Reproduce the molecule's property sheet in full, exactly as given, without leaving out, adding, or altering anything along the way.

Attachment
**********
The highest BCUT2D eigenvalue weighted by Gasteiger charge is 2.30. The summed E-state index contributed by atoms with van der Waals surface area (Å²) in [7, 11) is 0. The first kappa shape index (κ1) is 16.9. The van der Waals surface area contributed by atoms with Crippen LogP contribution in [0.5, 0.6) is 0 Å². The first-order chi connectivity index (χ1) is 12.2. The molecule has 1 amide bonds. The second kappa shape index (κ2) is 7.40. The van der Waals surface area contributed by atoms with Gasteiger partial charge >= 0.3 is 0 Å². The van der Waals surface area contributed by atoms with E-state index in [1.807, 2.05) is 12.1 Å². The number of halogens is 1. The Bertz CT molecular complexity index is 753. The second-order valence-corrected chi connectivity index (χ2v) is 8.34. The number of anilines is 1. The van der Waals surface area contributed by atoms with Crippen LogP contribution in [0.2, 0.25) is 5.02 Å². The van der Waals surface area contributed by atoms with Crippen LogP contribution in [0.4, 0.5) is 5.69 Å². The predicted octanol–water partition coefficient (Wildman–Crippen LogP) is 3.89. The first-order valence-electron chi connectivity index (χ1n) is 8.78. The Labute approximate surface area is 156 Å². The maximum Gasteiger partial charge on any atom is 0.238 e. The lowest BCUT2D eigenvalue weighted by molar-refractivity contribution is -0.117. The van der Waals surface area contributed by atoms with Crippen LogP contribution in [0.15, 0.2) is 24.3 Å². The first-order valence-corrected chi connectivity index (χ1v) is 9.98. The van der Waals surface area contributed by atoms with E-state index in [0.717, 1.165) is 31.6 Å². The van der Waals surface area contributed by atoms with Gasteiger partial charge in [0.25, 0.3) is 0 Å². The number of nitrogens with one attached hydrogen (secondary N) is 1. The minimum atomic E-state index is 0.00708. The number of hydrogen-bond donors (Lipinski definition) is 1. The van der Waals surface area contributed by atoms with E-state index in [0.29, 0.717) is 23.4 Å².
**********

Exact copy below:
The highest BCUT2D eigenvalue weighted by Gasteiger charge is 2.30. The summed E-state index contributed by atoms with van der Waals surface area (Å²) in [7, 11) is 0. The first kappa shape index (κ1) is 16.9. The van der Waals surface area contributed by atoms with Crippen LogP contribution in [0.5, 0.6) is 0 Å². The first-order chi connectivity index (χ1) is 12.2. The molecule has 1 amide bonds. The second kappa shape index (κ2) is 7.40. The van der Waals surface area contributed by atoms with Gasteiger partial charge >= 0.3 is 0 Å². The van der Waals surface area contributed by atoms with E-state index in [1.807, 2.05) is 12.1 Å². The number of halogens is 1. The Bertz CT molecular complexity index is 753. The second-order valence-corrected chi connectivity index (χ2v) is 8.34. The number of anilines is 1. The van der Waals surface area contributed by atoms with Crippen LogP contribution in [0.2, 0.25) is 5.02 Å². The van der Waals surface area contributed by atoms with Crippen LogP contribution in [0.4, 0.5) is 5.69 Å². The predicted octanol–water partition coefficient (Wildman–Crippen LogP) is 3.89. The first-order valence-electron chi connectivity index (χ1n) is 8.78. The Labute approximate surface area is 156 Å². The maximum Gasteiger partial charge on any atom is 0.238 e. The lowest BCUT2D eigenvalue weighted by molar-refractivity contribution is -0.117. The van der Waals surface area contributed by atoms with Crippen LogP contribution in [0.15, 0.2) is 24.3 Å². The first-order valence-corrected chi connectivity index (χ1v) is 9.98. The van der Waals surface area contributed by atoms with E-state index in [0.717, 1.165) is 31.6 Å². The van der Waals surface area contributed by atoms with Gasteiger partial charge in [0.25, 0.3) is 0 Å². The number of nitrogens with one attached hydrogen (secondary N) is 1. The minimum atomic E-state index is 0.00708. The number of hydrogen-bond donors (Lipinski definition) is 1. The van der Waals surface area contributed by atoms with E-state index in [0.29, 0.717) is 23.4 Å².